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Nov 15th, 2016

Assuming there was no fatal error, should the first argument to an asynchronous callback be `undefined` or `null`?

Best practices for passing the first argument to an asynchronous callback

This is the short and sweet version. If you find it helpful, you might want to check out the entire gist.

In your implementation, if you always do one of the following, you’ll be good to go, and you’ll provide a better experience for the people using your thing:

1. Invoke callback with only err => new Error()

Some kind of fatal error occurred– something where I’d normally throw. Except that I’m an asynchronous function. So instead, I do this:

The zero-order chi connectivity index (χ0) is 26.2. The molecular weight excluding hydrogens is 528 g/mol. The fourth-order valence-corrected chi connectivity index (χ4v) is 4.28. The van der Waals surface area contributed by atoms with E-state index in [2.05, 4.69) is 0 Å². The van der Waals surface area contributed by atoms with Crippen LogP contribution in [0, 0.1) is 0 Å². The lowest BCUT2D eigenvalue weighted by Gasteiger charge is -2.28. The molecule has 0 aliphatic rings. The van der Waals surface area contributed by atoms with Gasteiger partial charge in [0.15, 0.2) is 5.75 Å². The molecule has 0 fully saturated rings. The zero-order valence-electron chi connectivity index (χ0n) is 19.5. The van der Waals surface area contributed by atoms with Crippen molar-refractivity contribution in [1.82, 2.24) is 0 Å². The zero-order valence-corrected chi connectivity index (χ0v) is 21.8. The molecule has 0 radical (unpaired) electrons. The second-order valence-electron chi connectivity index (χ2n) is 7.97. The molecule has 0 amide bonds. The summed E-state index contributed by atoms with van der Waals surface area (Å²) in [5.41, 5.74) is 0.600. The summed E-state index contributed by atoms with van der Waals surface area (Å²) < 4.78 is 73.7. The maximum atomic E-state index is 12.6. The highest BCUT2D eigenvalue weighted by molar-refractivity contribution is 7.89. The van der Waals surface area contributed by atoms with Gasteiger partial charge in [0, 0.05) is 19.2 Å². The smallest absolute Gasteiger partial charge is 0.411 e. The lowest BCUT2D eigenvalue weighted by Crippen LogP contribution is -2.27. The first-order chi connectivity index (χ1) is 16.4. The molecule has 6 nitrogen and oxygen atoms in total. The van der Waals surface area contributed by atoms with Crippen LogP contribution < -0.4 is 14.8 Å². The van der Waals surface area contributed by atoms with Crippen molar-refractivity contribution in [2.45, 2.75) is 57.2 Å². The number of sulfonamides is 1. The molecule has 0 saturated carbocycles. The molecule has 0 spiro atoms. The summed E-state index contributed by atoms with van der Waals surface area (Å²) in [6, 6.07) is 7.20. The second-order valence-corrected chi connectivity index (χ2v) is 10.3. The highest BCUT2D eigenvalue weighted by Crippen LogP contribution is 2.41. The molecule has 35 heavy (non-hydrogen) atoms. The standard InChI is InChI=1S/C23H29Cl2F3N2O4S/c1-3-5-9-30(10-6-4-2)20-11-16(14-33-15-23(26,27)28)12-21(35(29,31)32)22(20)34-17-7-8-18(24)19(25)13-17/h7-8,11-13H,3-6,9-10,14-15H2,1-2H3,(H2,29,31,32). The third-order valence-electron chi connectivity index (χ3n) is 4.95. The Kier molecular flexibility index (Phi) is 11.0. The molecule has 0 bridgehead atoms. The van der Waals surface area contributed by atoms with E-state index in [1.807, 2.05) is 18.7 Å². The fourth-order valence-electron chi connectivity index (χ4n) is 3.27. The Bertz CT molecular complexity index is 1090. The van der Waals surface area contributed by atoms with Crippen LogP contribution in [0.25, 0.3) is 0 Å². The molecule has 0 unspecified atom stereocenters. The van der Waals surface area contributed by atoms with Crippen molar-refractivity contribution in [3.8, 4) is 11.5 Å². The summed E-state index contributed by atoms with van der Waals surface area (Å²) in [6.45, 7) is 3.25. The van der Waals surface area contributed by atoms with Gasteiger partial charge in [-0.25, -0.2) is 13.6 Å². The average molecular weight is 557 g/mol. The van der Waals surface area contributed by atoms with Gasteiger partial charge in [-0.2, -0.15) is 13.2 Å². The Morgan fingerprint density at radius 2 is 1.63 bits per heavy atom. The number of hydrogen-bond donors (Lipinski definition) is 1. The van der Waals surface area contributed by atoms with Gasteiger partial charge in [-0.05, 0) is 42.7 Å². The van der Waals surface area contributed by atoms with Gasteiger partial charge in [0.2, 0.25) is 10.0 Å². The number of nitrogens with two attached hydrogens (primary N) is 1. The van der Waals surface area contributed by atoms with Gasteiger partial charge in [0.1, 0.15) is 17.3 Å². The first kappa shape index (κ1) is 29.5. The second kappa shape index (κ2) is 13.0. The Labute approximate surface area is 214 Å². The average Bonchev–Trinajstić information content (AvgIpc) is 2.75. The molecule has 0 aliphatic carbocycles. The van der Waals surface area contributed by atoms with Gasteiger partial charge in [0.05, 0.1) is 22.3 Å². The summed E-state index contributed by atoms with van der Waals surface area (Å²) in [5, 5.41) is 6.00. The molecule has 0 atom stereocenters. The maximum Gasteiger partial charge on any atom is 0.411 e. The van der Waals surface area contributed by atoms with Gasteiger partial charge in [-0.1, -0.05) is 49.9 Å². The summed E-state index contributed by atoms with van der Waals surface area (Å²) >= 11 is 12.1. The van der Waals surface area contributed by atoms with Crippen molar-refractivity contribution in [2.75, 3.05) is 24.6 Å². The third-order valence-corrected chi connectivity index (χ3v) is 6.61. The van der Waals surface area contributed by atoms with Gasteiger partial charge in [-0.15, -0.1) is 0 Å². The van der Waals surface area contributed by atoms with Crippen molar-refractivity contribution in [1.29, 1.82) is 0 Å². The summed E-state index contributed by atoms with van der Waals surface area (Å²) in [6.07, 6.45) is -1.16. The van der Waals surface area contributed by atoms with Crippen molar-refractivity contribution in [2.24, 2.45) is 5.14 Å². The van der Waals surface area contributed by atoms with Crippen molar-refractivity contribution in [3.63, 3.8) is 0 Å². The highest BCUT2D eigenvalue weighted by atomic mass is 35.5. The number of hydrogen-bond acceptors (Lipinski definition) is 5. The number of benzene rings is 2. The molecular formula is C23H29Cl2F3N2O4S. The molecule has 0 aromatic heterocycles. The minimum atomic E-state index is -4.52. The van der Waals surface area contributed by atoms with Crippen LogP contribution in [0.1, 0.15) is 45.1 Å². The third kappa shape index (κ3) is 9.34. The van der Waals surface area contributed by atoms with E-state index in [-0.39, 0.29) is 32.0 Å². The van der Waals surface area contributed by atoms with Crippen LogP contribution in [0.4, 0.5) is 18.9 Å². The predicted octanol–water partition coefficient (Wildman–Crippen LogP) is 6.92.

return cb(new Error('Something bad happened!'));

This is like doing throw new Error('Something bad happened!'); in a synchronous function.

2. Invoke callback with no arguments

Everything is AOK, and there’s no other data to send back:

return cb();

This is like doing return; in a synchronous function.

3. Invoke callback with err => undefined and yourResult

Everything is AOK, and there’s this result I want to send back:

return cb(undefined, yourResult);

This is like doing return yourResult; in a synchronous function.

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